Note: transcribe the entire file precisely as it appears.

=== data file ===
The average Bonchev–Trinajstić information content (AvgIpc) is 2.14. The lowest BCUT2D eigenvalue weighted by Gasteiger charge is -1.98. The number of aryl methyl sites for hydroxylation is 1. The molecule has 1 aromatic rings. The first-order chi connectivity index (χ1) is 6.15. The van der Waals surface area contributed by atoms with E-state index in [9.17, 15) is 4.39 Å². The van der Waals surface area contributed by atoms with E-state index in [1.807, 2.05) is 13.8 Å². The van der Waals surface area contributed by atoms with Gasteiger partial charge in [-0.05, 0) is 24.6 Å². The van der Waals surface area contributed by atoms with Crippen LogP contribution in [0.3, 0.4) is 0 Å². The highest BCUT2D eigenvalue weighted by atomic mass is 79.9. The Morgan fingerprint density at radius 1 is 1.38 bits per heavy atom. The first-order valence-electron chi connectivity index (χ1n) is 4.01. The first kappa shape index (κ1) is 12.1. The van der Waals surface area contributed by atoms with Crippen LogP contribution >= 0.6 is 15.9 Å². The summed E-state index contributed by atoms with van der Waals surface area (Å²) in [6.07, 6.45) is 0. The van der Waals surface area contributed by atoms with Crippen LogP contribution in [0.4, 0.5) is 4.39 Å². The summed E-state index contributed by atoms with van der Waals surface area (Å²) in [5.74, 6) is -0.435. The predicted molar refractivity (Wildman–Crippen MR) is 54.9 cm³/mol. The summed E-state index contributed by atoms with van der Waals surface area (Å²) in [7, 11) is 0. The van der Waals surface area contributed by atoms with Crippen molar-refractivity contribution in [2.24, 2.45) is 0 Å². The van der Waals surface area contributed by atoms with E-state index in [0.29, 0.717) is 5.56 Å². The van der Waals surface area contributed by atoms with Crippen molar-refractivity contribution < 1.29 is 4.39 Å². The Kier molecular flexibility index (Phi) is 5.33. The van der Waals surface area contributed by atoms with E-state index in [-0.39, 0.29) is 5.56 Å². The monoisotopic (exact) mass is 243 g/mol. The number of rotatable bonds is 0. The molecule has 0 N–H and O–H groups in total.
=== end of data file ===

The average Bonchev–Trinajstić information content (AvgIpc) is 2.14. The lowest BCUT2D eigenvalue weighted by Gasteiger charge is -1.98. The number of aryl methyl sites for hydroxylation is 1. The molecule has 1 aromatic rings. The first-order chi connectivity index (χ1) is 6.15. The van der Waals surface area contributed by atoms with E-state index in [9.17, 15) is 4.39 Å². The van der Waals surface area contributed by atoms with E-state index in [1.807, 2.05) is 13.8 Å². The van der Waals surface area contributed by atoms with Gasteiger partial charge in [-0.05, 0) is 24.6 Å². The van der Waals surface area contributed by atoms with Crippen LogP contribution in [0.3, 0.4) is 0 Å². The highest BCUT2D eigenvalue weighted by atomic mass is 79.9. The Morgan fingerprint density at radius 1 is 1.38 bits per heavy atom. The first-order valence-electron chi connectivity index (χ1n) is 4.01. The first kappa shape index (κ1) is 12.1. The van der Waals surface area contributed by atoms with Crippen LogP contribution >= 0.6 is 15.9 Å². The summed E-state index contributed by atoms with van der Waals surface area (Å²) in [6.07, 6.45) is 0. The van der Waals surface area contributed by atoms with Crippen LogP contribution in [0.4, 0.5) is 4.39 Å². The summed E-state index contributed by atoms with van der Waals surface area (Å²) in [5.74, 6) is -0.435. The predicted molar refractivity (Wildman–Crippen MR) is 54.9 cm³/mol. The summed E-state index contributed by atoms with van der Waals surface area (Å²) in [7, 11) is 0. The van der Waals surface area contributed by atoms with Crippen molar-refractivity contribution in [2.24, 2.45) is 0 Å². The van der Waals surface area contributed by atoms with E-state index in [0.29, 0.717) is 5.56 Å². The van der Waals surface area contributed by atoms with Crippen molar-refractivity contribution < 1.29 is 4.39 Å². The Kier molecular flexibility index (Phi) is 5.33. The van der Waals surface area contributed by atoms with E-state index in [-0.39, 0.29) is 5.56 Å². The monoisotopic (exact) mass is 243 g/mol. The number of rotatable bonds is 0. The molecule has 0 N–H and O–H groups in total.